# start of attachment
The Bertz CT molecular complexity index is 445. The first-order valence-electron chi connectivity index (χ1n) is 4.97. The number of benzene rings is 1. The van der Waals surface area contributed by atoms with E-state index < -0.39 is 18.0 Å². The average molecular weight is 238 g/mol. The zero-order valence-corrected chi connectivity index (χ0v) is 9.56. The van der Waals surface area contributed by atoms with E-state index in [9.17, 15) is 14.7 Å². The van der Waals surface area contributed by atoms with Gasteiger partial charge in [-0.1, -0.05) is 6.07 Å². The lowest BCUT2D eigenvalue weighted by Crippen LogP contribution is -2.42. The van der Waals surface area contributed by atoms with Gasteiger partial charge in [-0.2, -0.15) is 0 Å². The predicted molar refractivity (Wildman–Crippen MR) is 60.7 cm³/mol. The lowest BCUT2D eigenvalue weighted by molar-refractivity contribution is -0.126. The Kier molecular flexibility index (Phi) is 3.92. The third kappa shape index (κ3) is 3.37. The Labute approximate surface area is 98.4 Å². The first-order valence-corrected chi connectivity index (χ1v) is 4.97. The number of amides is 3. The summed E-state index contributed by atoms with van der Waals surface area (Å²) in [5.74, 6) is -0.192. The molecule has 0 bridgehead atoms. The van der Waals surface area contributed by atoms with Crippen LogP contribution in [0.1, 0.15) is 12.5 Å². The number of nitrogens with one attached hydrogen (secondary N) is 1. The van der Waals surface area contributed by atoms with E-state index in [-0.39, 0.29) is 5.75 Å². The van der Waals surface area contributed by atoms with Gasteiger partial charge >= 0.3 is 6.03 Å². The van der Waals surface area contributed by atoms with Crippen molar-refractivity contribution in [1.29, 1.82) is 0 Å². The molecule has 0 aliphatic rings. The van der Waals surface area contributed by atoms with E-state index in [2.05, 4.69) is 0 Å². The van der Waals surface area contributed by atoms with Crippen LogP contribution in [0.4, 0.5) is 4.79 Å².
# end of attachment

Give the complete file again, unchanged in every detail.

The Bertz CT molecular complexity index is 445. The first-order valence-electron chi connectivity index (χ1n) is 4.97. The number of benzene rings is 1. The van der Waals surface area contributed by atoms with E-state index < -0.39 is 18.0 Å². The average molecular weight is 238 g/mol. The zero-order valence-corrected chi connectivity index (χ0v) is 9.56. The van der Waals surface area contributed by atoms with E-state index in [9.17, 15) is 14.7 Å². The van der Waals surface area contributed by atoms with Gasteiger partial charge in [-0.1, -0.05) is 6.07 Å². The lowest BCUT2D eigenvalue weighted by Crippen LogP contribution is -2.42. The van der Waals surface area contributed by atoms with Gasteiger partial charge in [-0.2, -0.15) is 0 Å². The predicted molar refractivity (Wildman–Crippen MR) is 60.7 cm³/mol. The lowest BCUT2D eigenvalue weighted by molar-refractivity contribution is -0.126. The Kier molecular flexibility index (Phi) is 3.92. The third kappa shape index (κ3) is 3.37. The Labute approximate surface area is 98.4 Å². The first-order valence-corrected chi connectivity index (χ1v) is 4.97. The number of amides is 3. The summed E-state index contributed by atoms with van der Waals surface area (Å²) in [5.74, 6) is -0.192. The molecule has 0 bridgehead atoms. The van der Waals surface area contributed by atoms with Crippen LogP contribution in [0.1, 0.15) is 12.5 Å². The number of nitrogens with one attached hydrogen (secondary N) is 1. The van der Waals surface area contributed by atoms with E-state index in [-0.39, 0.29) is 5.75 Å². The van der Waals surface area contributed by atoms with Gasteiger partial charge >= 0.3 is 6.03 Å². The van der Waals surface area contributed by atoms with Crippen molar-refractivity contribution in [1.29, 1.82) is 0 Å². The molecule has 0 aliphatic rings. The van der Waals surface area contributed by atoms with E-state index in [2.05, 4.69) is 0 Å². The van der Waals surface area contributed by atoms with Crippen LogP contribution in [0.4, 0.5) is 4.79 Å².